Apart from seeing the parents and visiting the US embassy, I got three nights out last week at Brighton Festival events.
First up was Dido and Aeneas at the Dome, performed by a group called (IIRC) the New London Consort. They were musically proficient and featured 17th-century instruments, and in part authentic style. But in this work for mostly-female cast (it was originally written for a girls school where Purcell was music master), they took the unusual step of recasting a lot of it for male voices. And not just countertenors, either! Call me old-fashioned, but I find a baritone sorceress mildly disconcerting. The production was billed as semi-staged, but the action was very weak, and they’d have done better to abandon any pretence at staging and just give an honest concert performance. Fortunately it was musically much stronger.
Second was King Arthur (yea, more Purcell) at the Theatre Royal, this time by a group called Armonico Consort. Actually, calling it King Arthur was taking rather a liberty: they’d created their own show, just using Purcell’s music (which was much cut, and rearranged). But the show was good in its own right, and I enjoyed it much better than the previous show, despite the musical standard being a little more uneven.
Third was The Magic Flute (Die Zauberflöte, in translation), also by Armonico at the Theatre Royal. This was an interesting and enjoyable production despite the horribly banal translation and a musically very uneven performance. On the good side, Tamino, Pamina, Papageno, and most of the minor parts were well on top of their parts and much enjoyed. Unfortunately I couldn’t say the same for the Queen of the Night (decent top Fs, but with a faint hint at a flo-jo in the high coloratura, and an intrusive vibrato) or Sarastro (inadequate lower range, and got hopelessly behind the orchestra in “Isis und Osiris”).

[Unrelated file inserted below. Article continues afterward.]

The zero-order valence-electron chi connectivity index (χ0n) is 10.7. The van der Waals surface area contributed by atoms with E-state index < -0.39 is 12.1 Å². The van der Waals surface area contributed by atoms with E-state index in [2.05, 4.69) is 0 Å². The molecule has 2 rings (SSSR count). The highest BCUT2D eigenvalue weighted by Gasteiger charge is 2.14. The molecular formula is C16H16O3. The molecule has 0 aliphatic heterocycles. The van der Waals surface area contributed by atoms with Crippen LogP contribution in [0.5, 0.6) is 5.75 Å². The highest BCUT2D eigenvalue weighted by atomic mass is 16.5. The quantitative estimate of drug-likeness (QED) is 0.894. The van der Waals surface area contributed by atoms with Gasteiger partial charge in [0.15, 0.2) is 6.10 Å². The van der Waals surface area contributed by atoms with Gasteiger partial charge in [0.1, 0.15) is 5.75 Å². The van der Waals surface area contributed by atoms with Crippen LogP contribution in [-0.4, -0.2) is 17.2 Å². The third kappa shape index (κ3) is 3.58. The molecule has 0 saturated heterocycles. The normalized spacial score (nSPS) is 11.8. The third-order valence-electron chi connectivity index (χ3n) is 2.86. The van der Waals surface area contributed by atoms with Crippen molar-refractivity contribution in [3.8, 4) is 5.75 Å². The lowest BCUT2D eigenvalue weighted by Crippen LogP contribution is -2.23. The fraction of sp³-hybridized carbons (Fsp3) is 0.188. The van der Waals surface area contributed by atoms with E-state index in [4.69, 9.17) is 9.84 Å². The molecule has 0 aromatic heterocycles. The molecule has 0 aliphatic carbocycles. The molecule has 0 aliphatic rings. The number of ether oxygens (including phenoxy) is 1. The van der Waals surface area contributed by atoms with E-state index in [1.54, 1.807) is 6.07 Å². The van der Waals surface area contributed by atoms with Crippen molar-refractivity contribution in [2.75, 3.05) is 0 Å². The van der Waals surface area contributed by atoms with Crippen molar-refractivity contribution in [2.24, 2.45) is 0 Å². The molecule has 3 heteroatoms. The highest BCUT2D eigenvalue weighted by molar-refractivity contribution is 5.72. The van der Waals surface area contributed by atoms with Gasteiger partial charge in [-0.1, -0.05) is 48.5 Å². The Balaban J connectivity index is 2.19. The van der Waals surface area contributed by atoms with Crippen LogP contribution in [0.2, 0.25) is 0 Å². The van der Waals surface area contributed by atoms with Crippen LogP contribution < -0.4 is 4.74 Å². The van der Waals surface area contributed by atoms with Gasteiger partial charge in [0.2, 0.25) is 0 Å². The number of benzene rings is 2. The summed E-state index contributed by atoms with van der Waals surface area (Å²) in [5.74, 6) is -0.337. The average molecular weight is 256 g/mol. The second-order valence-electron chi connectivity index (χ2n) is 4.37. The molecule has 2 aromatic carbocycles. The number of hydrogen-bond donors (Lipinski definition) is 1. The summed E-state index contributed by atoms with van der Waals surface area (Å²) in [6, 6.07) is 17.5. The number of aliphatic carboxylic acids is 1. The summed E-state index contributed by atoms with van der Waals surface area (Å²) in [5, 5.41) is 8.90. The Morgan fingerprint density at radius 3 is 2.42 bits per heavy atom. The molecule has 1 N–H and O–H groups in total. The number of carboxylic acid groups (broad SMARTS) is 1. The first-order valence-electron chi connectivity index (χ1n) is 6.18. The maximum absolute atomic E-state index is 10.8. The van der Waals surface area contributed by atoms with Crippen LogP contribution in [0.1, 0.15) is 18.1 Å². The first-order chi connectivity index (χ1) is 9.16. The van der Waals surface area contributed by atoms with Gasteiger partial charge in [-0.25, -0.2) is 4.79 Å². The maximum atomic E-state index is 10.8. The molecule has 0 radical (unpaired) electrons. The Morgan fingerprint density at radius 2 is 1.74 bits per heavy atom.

The production was (as it must be) very funny. The character of Papageno was noteworthy: in place of the fairytale birdman, we got the kind of rough fellow who you might think twice before daring to ask to put out a fag (in a nonsmoking area of course), or who might be found on a building site wolf-whistling passing girls. It worked. It might’ve worked even better if they’d cast a professional comedian in the role. Also noteworthy were the three boys, who were (unusually) cast as trebles rather than adult sopranos (unfortunately they didn’t blend, and in consequence sounded rather painful).
In addition to some cuts (which avoided the cut feel of the King Arthur), they’d made efforts to politically correct it. The misogeny was there but much toned-down, and the racism was altogether gone (which pretty much loses the Papageno-Monostatos scene altogether).